Anderson County receives $7.5 million for paving – from state

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By Stan Welch

Last year, the South Carolina General Assembly had that rarest of government occurrences – a large budget surplus. Despite their lack of recent experience with such things, the General Assembly voted to return some of that money to the various counties to be used in road paving. Anderson County received a one time windfall of $7.5 million to be used on local roads. These special funds will be used to repave and repair a list of projects over the next two years.

The Anderson County Transportation Committee (ACTC), which oversees the County’s annual allocation of state C funds, which come from the state gasoline tax employs a consulting company, CoTransCo which handles engineering matters and bidding such projects out.

The special paving funds will be overseen by the ACTC, with guidance from the consulting firm. The funds will be spent over two years, with the proviso that the prices received in the bid process will be locked in for that period.

County Administrator Rusty Burns told The Journal in a telephone interview this week that the improving weather, which had previously restricted county paving efforts to patching and minor projects, will allow the beginning of some of the bigger projects in the near future.

“We expect to see the contractors getting busy soon, as well as the county road crews. Of course, the municipalities around the county will be seeing the benefits of this as well. In earlier times, there was a distinction drawn between municipal roads, county roads, and state roads. The formulas used to determine how many miles were inside a town’s limits, or outside, were complicated, and frankly, unnecessary. In most cases, many of the roads that run through our smaller towns are state and county roads. The county’s viewpoint is that all these roads are connected.”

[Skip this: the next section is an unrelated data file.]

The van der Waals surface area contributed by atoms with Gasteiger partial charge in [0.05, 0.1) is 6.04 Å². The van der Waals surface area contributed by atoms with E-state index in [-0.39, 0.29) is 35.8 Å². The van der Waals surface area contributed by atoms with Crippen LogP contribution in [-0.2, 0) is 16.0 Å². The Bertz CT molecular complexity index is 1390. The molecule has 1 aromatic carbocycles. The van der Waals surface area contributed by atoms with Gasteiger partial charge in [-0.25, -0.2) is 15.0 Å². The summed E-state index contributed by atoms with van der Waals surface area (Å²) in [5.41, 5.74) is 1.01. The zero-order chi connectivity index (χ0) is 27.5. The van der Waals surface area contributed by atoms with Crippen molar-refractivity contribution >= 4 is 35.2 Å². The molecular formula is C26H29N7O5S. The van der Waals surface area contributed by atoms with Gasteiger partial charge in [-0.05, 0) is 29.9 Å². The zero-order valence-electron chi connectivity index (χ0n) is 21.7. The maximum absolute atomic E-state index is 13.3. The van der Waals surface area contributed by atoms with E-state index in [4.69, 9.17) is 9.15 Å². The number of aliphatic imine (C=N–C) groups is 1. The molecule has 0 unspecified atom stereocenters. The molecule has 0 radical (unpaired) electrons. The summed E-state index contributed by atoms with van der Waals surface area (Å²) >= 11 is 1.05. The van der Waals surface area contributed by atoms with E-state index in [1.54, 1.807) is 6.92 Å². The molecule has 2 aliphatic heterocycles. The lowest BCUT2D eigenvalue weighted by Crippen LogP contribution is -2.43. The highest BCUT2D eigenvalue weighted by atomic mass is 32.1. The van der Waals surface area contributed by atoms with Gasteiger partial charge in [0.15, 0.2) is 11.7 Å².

When the funds were first secured, the ACTC asked the various municipalities to submit a list of town roads that they would like to see paved or repaired. Some towns were slow to do so, and had to be reminded in order to get in under the deadline for submitting such lists. Others submitted some rather elaborate plans that were considered by members of the ACTC to be beyond their proper scope.

“We were tickled to get that money after years of what we considered inadequate funding. So to see plans submitted for lighted, landscaped boulevards didn’t set too well with some of us. Our focus was on putting as much asphalt in the right places as possible”, said one member who asked not to be identified. “Some of these towns wanted to use the windfall for fancy projects while expecting us to use the regular C funds to do the heavy lifting.”